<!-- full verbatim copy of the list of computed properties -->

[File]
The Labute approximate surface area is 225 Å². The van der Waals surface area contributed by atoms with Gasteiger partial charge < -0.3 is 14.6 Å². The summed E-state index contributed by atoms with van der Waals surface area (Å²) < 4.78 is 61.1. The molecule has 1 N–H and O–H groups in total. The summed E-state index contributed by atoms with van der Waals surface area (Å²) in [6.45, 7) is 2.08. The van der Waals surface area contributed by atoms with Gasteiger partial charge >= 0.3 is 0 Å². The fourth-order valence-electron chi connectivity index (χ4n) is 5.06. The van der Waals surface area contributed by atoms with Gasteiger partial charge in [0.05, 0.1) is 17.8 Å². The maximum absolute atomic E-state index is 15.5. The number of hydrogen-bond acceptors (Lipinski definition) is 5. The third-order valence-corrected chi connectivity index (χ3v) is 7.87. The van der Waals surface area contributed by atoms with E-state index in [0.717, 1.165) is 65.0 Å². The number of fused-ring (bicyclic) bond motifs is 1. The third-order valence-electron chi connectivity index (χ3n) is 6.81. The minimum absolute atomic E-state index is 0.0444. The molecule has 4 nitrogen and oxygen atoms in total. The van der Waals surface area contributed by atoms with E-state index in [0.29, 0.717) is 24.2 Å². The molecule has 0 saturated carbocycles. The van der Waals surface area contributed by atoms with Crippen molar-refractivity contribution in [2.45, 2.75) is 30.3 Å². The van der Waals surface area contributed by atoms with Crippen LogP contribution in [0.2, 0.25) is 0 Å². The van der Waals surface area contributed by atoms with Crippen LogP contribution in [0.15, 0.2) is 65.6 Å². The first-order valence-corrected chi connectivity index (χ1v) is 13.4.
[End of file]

The Labute approximate surface area is 225 Å². The van der Waals surface area contributed by atoms with Gasteiger partial charge < -0.3 is 14.6 Å². The summed E-state index contributed by atoms with van der Waals surface area (Å²) < 4.78 is 61.1. The molecule has 1 N–H and O–H groups in total. The summed E-state index contributed by atoms with van der Waals surface area (Å²) in [6.45, 7) is 2.08. The van der Waals surface area contributed by atoms with Gasteiger partial charge >= 0.3 is 0 Å². The fourth-order valence-electron chi connectivity index (χ4n) is 5.06. The van der Waals surface area contributed by atoms with Gasteiger partial charge in [0.05, 0.1) is 17.8 Å². The maximum absolute atomic E-state index is 15.5. The number of hydrogen-bond acceptors (Lipinski definition) is 5. The third-order valence-corrected chi connectivity index (χ3v) is 7.87. The van der Waals surface area contributed by atoms with E-state index in [0.717, 1.165) is 65.0 Å². The number of fused-ring (bicyclic) bond motifs is 1. The third-order valence-electron chi connectivity index (χ3n) is 6.81. The minimum absolute atomic E-state index is 0.0444. The molecule has 4 nitrogen and oxygen atoms in total. The van der Waals surface area contributed by atoms with E-state index in [0.29, 0.717) is 24.2 Å². The molecule has 0 saturated carbocycles. The van der Waals surface area contributed by atoms with Crippen molar-refractivity contribution in [2.45, 2.75) is 30.3 Å². The van der Waals surface area contributed by atoms with Crippen LogP contribution in [0.2, 0.25) is 0 Å². The van der Waals surface area contributed by atoms with Crippen LogP contribution in [0.15, 0.2) is 65.6 Å². The first-order valence-corrected chi connectivity index (χ1v) is 13.4.